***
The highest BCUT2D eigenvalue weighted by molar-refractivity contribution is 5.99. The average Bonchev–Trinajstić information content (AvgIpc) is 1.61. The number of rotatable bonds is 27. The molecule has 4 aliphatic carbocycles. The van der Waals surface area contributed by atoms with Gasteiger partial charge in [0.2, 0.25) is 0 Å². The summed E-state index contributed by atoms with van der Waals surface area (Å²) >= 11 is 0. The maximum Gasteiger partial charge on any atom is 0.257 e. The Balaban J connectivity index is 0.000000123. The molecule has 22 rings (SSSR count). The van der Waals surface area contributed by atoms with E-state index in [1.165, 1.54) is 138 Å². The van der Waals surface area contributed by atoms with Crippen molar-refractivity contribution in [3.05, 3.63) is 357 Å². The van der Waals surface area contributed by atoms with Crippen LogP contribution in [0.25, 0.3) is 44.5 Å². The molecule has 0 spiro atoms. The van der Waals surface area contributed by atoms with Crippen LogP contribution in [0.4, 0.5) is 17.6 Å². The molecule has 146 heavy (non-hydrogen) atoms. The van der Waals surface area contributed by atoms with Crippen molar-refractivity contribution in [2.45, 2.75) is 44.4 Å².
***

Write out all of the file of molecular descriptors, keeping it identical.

The highest BCUT2D eigenvalue weighted by molar-refractivity contribution is 5.99. The average Bonchev–Trinajstić information content (AvgIpc) is 1.61. The number of rotatable bonds is 27. The molecule has 4 aliphatic carbocycles. The van der Waals surface area contributed by atoms with Gasteiger partial charge in [0.2, 0.25) is 0 Å². The summed E-state index contributed by atoms with van der Waals surface area (Å²) >= 11 is 0. The maximum Gasteiger partial charge on any atom is 0.257 e. The Balaban J connectivity index is 0.000000123. The molecule has 22 rings (SSSR count). The van der Waals surface area contributed by atoms with E-state index in [1.165, 1.54) is 138 Å². The van der Waals surface area contributed by atoms with Crippen molar-refractivity contribution in [3.05, 3.63) is 357 Å². The van der Waals surface area contributed by atoms with Crippen LogP contribution in [0.25, 0.3) is 44.5 Å². The molecule has 0 spiro atoms. The van der Waals surface area contributed by atoms with Crippen LogP contribution in [0.4, 0.5) is 17.6 Å². The molecule has 146 heavy (non-hydrogen) atoms. The van der Waals surface area contributed by atoms with Crippen molar-refractivity contribution in [2.45, 2.75) is 44.4 Å².